Parking facilities for people with disabilities
There are a range of parking facilities available to people with disabilities in towns and cities throughout Ireland. Disabled parking bays are slightly wider than an average parking space to allow for easy access. They are always located in "prime" parking spots beside building entrances, in city/town centres, etc. These parking bays are clearly marked for use by disabled people by both signs and road markings. (Road markings normally consist of the "accessibility" symbol).
Although local authorities have no legal obligation to provide parking bays for people with disabilities, a certain number of spaces are available in all local authority on-street parking, local authority car parks and public building car parks. The location of these spaces will be laid down in local authority bye-laws. Information about the location of disabled parking spaces may be available online or you can contact your local authority.
Commercial premises like supermarkets and shopping centres have no legal obligation to provide disabled parking facilities for their customers. Building regulations have specific requirements about the indoor facilities for people with disabilities and the approach to a building (e.g., a ramp to allow wheelchair access) but the external environment of a building (e.g., parking facilities) is not covered by any legislation. Planning permission will not be refused if disabled parking facilities are not included in a planning application. However, local authority planners may recommend that parking spaces for disabled people be made available and a condition can be attached to the application requiring the builder and architect to include these facilities.
Penalties for misusing disabled parking spaces
Local authorities around the country operate a strong policy of enforcement regarding spaces reserved for people with disabilities. A fixed charge parking fine of €80 will be issued to drivers without a valid European Parking Card who park their cars in disabled parking spaces. In areas where clamping is in operation (Dublin, Cork and Galway), cars parked illegally in these spaces will be clamped and the fee for release will be €80 or more.
Private car park operators are responsible for policing the use of designated disabled parking bays in their own car parks and cars parked illegally in these bays may be clamped. Fees for release will vary depending on the operator. Gardai and traffic wardens will not issue tickets for cars illegally parked in disabled parking spaces in a private car park.
Each accessible parking space is designated as reserved by a vertically mounted or suspended sign showing the symbol of accessibility.
The Road Traffic Act 2002 introduced a fixed charge system for common parking offences. The fixed charge system came into effect in April 2006. A fixed-charge fine for misuing a disabled parking spaces is €80 with 28 days to pay. If unpaid in that timeframe, the fine increases to €120 with a further 28 days to pay. Both traffic wardens and the Gardai may issue these parking fines. Drivers are also obliged to show evidence if requested of a European Parking Card and a traffic warden or Garda may inspect the Card.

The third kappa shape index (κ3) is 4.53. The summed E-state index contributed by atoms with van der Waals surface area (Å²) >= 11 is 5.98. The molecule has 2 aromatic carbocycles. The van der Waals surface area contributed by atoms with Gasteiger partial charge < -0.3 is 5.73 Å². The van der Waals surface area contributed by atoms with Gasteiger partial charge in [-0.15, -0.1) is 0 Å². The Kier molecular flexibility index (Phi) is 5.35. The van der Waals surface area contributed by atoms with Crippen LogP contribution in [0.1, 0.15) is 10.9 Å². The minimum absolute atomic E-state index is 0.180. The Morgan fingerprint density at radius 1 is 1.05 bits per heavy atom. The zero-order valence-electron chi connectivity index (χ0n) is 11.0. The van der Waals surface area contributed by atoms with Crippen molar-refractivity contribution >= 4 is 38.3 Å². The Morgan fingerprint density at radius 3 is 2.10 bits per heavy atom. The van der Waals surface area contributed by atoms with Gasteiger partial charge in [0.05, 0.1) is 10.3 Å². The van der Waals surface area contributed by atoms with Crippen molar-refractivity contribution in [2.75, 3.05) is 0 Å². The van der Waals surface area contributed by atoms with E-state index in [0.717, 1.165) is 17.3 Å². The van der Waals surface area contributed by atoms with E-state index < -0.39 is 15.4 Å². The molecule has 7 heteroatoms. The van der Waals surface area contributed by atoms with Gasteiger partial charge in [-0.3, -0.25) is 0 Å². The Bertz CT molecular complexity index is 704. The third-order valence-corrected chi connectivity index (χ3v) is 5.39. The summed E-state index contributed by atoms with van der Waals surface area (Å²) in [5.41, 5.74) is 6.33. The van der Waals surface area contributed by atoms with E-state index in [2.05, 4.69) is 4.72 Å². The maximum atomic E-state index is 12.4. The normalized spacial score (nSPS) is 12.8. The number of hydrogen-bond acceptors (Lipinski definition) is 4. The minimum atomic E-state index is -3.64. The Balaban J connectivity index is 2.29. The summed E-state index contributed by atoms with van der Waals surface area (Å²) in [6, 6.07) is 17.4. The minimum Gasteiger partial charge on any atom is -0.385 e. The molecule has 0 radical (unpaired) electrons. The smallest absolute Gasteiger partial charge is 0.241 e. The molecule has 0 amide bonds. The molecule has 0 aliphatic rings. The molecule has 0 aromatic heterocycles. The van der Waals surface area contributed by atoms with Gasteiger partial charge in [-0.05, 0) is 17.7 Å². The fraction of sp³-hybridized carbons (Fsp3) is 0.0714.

You must have a valid European Parking Card prominently displayed on your windshield to use a disabled parking bay. The card will show the signature and photograph of the holder and is available from the Irish Wheelchair Association or the Disabled Drivers Association.
Disabled parking places can only be used if the card holder (the disabled person) is driving or travelling in the car. Able-bodied relatives or friends may not use this card for their own benefit. If you park in a local authority disabled parking space, a traffic warden or Garda may ask to see your European Parking Card. If you or your passengers cannot produce this card or if the card is in someone else's name, a fixed charge parking fine of €80 may be imposed.
European Parking Cards (also known as Disabled Parking Permits) can be used by disabled people within the 28 member states of the EU. If you are visiting Ireland or are from outside of the EU you should bring your Disabled Parking Permit/European Parking Card with you. Your Disabled Parking Permit/European Parking Card should be visibly displayed in your parked car.
Private car parks will generally have parking spaces available for people with disabilities, as will car parks for shopping centres, supermarkets, universities, hotels and hospitals. To use these spaces, you will need the European Parking Card. If there are time limits imposed in these car parks, they may not apply to people with disabilities. The conditions of parking should be clearly stated on signs.
Having a valid European Parking Card does not guarantee you a parking space if none is available.
If you have a valid European Parking Card, the disabled parking spaces provided by local authorities are free of charge and no time limits will apply to your parking. Some private car parks may charge for use of a disabled parking space, but this will vary depending on the operator.
How to apply
Some local authorities have lists of disabled parking spaces available on their web sites. If you are unsure of the parking facilities available to you, you should telephone ahead to your destination. The local authority in the area you will be travelling to, will be able to give you information on the type of disabled parking facilities available in its area.
Where to apply
The parking card scheme is administered by the Disabled Drivers Association and the Irish Wheelchair Association.